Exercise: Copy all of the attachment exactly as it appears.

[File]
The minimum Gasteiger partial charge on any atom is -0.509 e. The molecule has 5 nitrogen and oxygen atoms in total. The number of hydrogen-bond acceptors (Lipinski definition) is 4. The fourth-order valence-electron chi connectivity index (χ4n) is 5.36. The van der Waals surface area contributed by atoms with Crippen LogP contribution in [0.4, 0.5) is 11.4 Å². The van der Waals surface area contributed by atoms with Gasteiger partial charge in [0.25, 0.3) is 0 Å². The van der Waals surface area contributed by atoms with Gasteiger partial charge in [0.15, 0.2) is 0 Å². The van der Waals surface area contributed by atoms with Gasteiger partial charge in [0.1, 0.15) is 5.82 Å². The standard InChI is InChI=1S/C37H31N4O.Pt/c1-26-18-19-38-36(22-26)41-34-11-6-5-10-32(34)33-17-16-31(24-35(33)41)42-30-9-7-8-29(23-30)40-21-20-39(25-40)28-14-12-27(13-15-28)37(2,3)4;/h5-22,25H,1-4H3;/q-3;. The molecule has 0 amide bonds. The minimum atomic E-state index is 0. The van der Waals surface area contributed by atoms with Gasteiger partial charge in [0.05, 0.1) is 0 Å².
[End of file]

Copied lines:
The minimum Gasteiger partial charge on any atom is -0.509 e. The molecule has 5 nitrogen and oxygen atoms in total. The number of hydrogen-bond acceptors (Lipinski definition) is 4. The fourth-order valence-electron chi connectivity index (χ4n) is 5.36. The van der Waals surface area contributed by atoms with Crippen LogP contribution in [0.4, 0.5) is 11.4 Å². The van der Waals surface area contributed by atoms with Gasteiger partial charge in [0.25, 0.3) is 0 Å². The van der Waals surface area contributed by atoms with Gasteiger partial charge in [0.15, 0.2) is 0 Å². The van der Waals surface area contributed by atoms with Gasteiger partial charge in [0.1, 0.15) is 5.82 Å². The standard InChI is InChI=1S/C37H31N4O.Pt/c1-26-18-19-38-36(22-26)41-34-11-6-5-10-32(34)33-17-16-31(24-35(33)41)42-30-9-7-8-29(23-30)40-21-20-39(25-40)28-14-12-27(13-15-28)37(2,3)4;/h5-22,25H,1-4H3;/q-3;. The molecule has 0 amide bonds. The minimum atomic E-state index is 0. The van der Waals surface area contributed by atoms with Gasteiger partial charge in [0.05, 0.1) is 0 Å².